There are ways of having some good website graphics which do not take for ages to download.
Here's a few tips on how to achieve this:

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Website tip - shrink your .gifs

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Sometimes it seems as you are 'surfin' the Net' that everyone wants to put up cool sites - you know, the latest in layout, great graphics and "This site has been enhanced for Netscape". And you get this huge graphic logo that takes for ages to download with a slow connection and your slow speed modem that you'll upgrade as soon as you can afford it.

This isn't just you, but a majority of the Web population - your potential customers, if you have a Web site that you are wanting to use to attract new business.

But there are ways of having some good graphics which do not take for ages to download. Here's a few tips on how to achieve this:

  1. Make the graphic smaller. Does it really have to be 400 x 200 pixels large? Why not reduce it to 200 x 100. Perhaps it will look just as good.
  2. How many colour are used in the graphic? We've seen some which only use 5 or 6 colours, which have been saved as 256-colour or 16 million colour files. Totally unnecessary. Try to optimise your graphic files as 16-colour files. Even if the original file is more than 16 colours, you may find that reducing it to 16-colour will not detract too much from the appearance.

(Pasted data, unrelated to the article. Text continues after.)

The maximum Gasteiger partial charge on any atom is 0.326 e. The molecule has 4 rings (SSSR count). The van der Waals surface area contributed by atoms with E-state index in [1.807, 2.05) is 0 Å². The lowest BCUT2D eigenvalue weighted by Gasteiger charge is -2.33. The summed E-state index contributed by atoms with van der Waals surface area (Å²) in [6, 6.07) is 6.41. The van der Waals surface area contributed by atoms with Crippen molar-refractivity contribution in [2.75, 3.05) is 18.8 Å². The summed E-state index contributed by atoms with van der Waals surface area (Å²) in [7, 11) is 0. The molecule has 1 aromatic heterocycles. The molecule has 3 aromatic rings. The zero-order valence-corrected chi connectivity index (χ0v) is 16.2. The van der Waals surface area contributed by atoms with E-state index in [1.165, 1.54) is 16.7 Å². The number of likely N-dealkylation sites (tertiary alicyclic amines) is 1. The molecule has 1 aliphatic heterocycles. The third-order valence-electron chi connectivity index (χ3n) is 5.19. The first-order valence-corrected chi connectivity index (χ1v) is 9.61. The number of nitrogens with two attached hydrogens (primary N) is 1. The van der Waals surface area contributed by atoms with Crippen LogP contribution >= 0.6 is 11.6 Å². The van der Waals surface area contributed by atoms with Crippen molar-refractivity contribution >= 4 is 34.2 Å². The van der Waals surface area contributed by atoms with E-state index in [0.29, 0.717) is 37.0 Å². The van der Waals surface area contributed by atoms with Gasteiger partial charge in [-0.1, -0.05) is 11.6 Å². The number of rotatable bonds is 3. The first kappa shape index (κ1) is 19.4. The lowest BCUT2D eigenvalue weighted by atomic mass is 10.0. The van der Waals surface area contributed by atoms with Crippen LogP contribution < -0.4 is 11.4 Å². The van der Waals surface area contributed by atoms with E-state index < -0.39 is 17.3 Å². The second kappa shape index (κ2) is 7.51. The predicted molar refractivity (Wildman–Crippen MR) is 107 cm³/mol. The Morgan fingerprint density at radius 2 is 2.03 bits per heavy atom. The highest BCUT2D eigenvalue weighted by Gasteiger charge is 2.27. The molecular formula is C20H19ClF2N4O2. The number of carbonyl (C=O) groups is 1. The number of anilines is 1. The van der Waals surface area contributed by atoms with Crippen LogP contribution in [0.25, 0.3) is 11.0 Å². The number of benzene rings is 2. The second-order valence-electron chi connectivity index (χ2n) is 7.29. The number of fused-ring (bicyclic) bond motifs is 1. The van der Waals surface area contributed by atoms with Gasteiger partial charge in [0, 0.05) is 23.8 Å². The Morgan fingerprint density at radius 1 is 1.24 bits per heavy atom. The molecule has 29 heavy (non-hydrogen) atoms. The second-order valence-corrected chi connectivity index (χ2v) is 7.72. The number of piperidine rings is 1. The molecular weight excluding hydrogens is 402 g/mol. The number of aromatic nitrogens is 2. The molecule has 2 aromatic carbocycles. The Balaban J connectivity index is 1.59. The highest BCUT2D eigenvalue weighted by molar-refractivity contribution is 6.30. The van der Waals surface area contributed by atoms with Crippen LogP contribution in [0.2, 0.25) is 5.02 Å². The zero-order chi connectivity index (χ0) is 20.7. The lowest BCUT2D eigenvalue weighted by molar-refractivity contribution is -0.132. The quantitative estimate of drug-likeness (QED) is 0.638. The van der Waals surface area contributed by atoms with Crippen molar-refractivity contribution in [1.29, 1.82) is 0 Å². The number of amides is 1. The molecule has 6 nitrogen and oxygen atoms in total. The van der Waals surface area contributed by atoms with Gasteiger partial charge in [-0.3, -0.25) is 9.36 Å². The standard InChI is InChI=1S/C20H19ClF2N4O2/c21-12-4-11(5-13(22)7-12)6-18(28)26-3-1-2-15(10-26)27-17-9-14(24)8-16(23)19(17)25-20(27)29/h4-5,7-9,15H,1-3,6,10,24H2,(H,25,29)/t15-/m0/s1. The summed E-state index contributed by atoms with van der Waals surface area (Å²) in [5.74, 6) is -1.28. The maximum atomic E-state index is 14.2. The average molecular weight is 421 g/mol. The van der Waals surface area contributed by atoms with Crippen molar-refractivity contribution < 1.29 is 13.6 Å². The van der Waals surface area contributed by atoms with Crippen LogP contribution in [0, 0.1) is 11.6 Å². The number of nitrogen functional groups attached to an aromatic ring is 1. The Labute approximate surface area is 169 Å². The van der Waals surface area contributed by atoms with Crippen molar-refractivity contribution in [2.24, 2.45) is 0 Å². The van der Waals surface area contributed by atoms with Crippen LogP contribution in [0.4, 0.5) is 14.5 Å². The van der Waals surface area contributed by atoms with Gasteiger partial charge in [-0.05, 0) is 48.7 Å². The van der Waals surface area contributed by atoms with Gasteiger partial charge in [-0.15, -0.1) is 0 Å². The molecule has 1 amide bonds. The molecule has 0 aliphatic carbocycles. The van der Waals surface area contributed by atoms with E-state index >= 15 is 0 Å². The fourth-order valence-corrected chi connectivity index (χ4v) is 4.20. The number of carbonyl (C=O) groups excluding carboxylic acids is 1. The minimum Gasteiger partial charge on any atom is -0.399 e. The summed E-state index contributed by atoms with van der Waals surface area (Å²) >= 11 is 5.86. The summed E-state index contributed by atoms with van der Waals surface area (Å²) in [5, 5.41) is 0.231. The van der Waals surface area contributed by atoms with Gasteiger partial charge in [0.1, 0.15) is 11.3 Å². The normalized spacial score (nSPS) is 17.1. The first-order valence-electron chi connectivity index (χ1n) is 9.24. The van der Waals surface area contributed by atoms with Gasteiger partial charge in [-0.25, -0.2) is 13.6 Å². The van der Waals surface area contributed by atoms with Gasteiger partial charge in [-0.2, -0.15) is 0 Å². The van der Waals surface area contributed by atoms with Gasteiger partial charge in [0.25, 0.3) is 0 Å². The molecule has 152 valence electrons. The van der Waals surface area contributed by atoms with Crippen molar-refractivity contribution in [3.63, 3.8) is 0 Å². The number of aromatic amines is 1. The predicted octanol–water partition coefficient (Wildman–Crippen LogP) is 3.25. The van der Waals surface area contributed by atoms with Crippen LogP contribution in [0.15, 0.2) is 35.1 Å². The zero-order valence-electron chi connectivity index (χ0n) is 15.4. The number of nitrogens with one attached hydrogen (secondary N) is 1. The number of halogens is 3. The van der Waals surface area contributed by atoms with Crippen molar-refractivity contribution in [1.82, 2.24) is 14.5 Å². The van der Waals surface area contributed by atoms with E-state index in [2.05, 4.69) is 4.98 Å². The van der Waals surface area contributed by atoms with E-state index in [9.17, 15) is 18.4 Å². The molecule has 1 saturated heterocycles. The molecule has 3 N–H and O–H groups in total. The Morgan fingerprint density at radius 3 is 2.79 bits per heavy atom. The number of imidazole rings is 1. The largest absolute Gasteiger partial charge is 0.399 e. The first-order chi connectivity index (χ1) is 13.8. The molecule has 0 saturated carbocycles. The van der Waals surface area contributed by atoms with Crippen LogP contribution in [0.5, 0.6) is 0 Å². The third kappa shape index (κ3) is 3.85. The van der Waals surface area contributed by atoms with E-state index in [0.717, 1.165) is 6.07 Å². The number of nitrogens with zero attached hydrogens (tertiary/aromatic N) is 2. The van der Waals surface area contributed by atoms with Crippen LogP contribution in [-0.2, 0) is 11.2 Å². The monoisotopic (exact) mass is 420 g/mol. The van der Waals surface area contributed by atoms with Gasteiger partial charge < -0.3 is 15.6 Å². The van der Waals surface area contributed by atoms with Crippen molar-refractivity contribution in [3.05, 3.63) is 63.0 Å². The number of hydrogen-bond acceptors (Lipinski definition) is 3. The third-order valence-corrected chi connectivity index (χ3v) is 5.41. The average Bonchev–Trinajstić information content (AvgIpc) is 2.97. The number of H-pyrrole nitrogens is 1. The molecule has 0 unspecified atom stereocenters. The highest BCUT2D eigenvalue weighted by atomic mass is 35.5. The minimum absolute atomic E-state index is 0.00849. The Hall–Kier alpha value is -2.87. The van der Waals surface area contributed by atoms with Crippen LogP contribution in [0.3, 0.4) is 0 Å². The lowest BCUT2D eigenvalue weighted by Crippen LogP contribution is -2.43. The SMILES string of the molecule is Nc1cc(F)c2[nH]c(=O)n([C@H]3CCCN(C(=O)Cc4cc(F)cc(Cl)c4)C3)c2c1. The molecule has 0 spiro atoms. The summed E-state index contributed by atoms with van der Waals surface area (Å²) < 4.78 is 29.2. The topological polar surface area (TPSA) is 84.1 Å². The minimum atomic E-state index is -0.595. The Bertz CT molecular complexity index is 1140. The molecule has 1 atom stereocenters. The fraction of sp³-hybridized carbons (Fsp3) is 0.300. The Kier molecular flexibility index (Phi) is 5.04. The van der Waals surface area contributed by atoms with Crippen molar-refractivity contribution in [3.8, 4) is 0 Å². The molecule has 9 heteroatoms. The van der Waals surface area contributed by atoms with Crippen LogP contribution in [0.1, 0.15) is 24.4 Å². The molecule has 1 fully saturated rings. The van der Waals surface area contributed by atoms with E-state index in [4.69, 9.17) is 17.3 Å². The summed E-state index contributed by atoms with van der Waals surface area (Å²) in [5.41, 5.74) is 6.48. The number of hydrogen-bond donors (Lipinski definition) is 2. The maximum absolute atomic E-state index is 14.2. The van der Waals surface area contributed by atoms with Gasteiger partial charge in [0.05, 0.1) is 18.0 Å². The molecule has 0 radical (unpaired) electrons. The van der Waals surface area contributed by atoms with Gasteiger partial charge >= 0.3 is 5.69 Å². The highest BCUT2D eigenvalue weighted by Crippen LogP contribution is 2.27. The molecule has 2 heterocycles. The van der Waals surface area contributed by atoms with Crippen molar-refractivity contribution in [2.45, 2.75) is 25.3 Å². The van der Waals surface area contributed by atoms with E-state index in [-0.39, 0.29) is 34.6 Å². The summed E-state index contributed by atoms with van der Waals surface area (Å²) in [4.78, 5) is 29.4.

3. If you save the file as a 'version 89a' gif file - an 'interleaved graphic - it will load in stages for your visitor, so that at least something is visible before the full graphic loads. However, note that a 'version 89a' graphic (non-interleaved or interleaved) can be converted to have a 'transparent background' - which means that it will appear to be 'floating' on whatever background your visitor's browser is set for.
  4. Is the graphic really necessary? Sure, if it's your logo at the top of the page. But what about all those little buttons, fancy lines and so on which you think adds to the appearance of your site - and, after all, they are only a few hundred bytes big. That may be so, but remember that every file has a downloading 'overhead' attached to it. Whether it's 700 or 70,000 bytes big, it will still take several seconds for your visitor's browser to contact your site prior to downloading the graphic.

The first two tips can reduce a 40k graphic file to a 4k file, and this, combined with the 4th tip, can make all the difference between your visitor hitting the 'stop' button and going on to see what you really want to tell them. Incidentally, we've found that Paint Shop Pro is an excellent for amending graphic files.

If you want an on-line service that reduces the size of your GIF files while you wait, try out the GIF Wizard service.

We hope that you are finding that we practice what we preach!

Richard Dalton sent us this additional valuable point about speed-loading graphics:

Always use WIDTH and HEIGHT tags with images. Browsers will then allocate the space on the page for the images and load the text around them before they load.

This way, your visitors will start to see some information quickly, which will encourage them to wait for the rest of the download.

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